If you're wondering about your entitlement to a widow's pension, you may be referring to the "bereavement support payment" (BSP), which replaced several other benefits in 2017. BSP is designed to help widows transition financially after the loss of a loved one, and you may be eligible to claim it
In this insight, we are covering the detail about the benefit and settle any confusion about the widow's pension.
Widow's pension is now Bereavement support payments, paid for 18 months after the death of a spouse, consisting of a lump sum and 18 payments, and to be eligible, the partner must have paid national insurance contributions for 25 weeks, or died at work, the claimant must be under the state pension age and living in the UK, the BSP is tax-free and not means-tested, and can be used for bills, debts, or funeral costs.
Under the old widows' pension scheme, if a woman's spouse passed away, she may have been eligible for a weekly pension of up to £122.55. However, this scheme has been replaced by Bereavement Support Payments, which provide a one-time tax-free lump sum of either £2,500 or £3,500, followed by 18 monthly payments of either £100 or £350, depending on the individual's circumstances.
For example, Sarah's husband passed away in October 2022, leaving her to care for their two children alone. Sarah is 40 years old and lives in the UK. Her husband had paid National Insurance contributions for at least 25 weeks, so she is eligible to claim BSP.
Sarah applies for BSP within three months of her husband's death and is approved for the higher band of payments. She receives a lump sum of £3,500 tax-free, followed by 18 monthly payments of £350.
Sarah uses the BSP to help cover the costs of her husband's funeral and to pay off some of their outstanding bills. With the financial support of BSP, Sarah is able to focus on caring for her children during this difficult time.
Bereavement support payments has payment two tiers. The higher or lower band.
You are eligible for the higher rate payment if you are entitled to child benefit. If you aren't then the lower rate is paid, unless you were pregnant when your spouse died.
The payments run for 18 months following the death of your spouse. They are paid to the widow or civil partner. The widow's pension is now under the umbrella of Bereavement support payments, which has previously replaced the widow's pension, bereavement allowance, and bereavement payment.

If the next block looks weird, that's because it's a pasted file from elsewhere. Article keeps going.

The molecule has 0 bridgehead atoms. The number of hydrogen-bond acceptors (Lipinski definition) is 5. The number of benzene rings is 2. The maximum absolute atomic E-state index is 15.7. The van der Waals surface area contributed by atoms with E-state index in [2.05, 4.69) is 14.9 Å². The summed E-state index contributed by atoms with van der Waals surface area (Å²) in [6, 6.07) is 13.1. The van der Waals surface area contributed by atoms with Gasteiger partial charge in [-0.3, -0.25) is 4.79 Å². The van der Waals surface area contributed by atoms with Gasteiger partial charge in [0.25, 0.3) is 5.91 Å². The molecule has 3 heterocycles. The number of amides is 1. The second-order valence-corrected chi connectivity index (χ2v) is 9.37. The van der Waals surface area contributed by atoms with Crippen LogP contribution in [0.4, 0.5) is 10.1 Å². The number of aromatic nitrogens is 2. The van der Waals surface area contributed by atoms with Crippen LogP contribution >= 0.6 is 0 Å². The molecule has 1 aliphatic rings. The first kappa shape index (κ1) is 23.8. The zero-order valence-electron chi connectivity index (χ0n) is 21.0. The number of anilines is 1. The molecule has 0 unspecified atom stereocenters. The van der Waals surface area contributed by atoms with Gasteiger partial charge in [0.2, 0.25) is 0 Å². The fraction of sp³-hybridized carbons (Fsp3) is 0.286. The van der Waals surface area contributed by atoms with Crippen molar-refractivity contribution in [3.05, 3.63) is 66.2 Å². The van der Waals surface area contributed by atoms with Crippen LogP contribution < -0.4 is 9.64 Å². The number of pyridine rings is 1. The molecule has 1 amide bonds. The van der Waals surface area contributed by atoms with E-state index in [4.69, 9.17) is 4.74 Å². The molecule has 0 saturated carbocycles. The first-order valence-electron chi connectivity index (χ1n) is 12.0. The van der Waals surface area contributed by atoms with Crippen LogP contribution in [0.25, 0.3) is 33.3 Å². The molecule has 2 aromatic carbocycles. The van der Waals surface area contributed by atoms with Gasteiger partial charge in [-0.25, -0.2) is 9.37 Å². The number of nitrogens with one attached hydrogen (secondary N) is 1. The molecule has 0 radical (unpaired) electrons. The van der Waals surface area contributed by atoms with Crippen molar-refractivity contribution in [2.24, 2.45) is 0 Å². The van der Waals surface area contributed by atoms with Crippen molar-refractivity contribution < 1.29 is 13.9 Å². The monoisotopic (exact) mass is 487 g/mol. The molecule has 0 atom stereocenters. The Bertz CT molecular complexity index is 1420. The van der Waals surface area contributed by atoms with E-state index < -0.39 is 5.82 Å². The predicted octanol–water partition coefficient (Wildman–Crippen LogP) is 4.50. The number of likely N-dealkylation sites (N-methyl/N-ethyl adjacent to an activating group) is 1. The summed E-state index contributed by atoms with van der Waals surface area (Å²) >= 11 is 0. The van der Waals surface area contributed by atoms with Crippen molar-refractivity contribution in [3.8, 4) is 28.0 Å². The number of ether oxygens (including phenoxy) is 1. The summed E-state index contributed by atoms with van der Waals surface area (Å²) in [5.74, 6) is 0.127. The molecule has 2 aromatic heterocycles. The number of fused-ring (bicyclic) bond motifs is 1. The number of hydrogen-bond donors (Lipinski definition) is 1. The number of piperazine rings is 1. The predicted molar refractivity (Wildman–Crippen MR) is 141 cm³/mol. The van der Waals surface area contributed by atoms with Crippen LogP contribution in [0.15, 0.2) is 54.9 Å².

Payments will cease if you die during the 18 months. Your next of kin will not be eligible for any further claim.
You will need to claim the bereavement support payment instead of the widow's pension following the update in 2017.
You need to claim within 3 months of your spouse's death. If you claim later, you could get fewer payments.
You will need:
Claims can be made online, by post, or by phone.
To begin a claim online, use the Gov website: How to claim for Widows Pension
The gov.uk website is where you can also download the relevant postal forms. If you cannot download them, you can phone the bereavement service helpline on 0800 151 2012 or visit your local 'jobcentre plus'. They can provide you with the forms.
If you are over the state pension age, you may be able to claim an increased state pension. What you are entitled to depends on when you reached state pension age. If you reached the state pension age before April 2016, contact the Pension service to find out what you are eligible for. This figure can change in line with the state pension triple lock.
If you reached the state pension age after 2016, you may be entitled to an increased state pension. This is to account for your spouse's national insurance contributions.
You can find more information on inheriting an increased state pension on the gov website: Inheriting an increased state pension
If you are unsure of how to manage your inherited pensions, you should consider seeking advice for retirement planning. A financial adviser will be able to help you plan for your retirement. Financial advisers will consider the benefits you are entitled to.
It can be a difficult time when you are mourning a loss. Navigating pensions and annuities can add additional stress. Talking to a financial adviser can help relieve the stress of making decisions alone.
If you are unsure where to start with retirement planning or estate planning services, you can complete the Sunny Fact Find for financial advice. The answers you provide help us to find the best-suited adviser. Your adviser then contacts you for a no-obligation conversation on how they can help. You decide how to proceed.
Stuart is an expert in Property, Money, Banking & Finance, having worked in retail and investment banking for 10+ years before founding Sunny Avenue. Stuart has spent his career studying finance. He holds qualifications in financial studies, mortgage advice & practice, banking operations, dealing & financial markets, derivatives, securities & investments.
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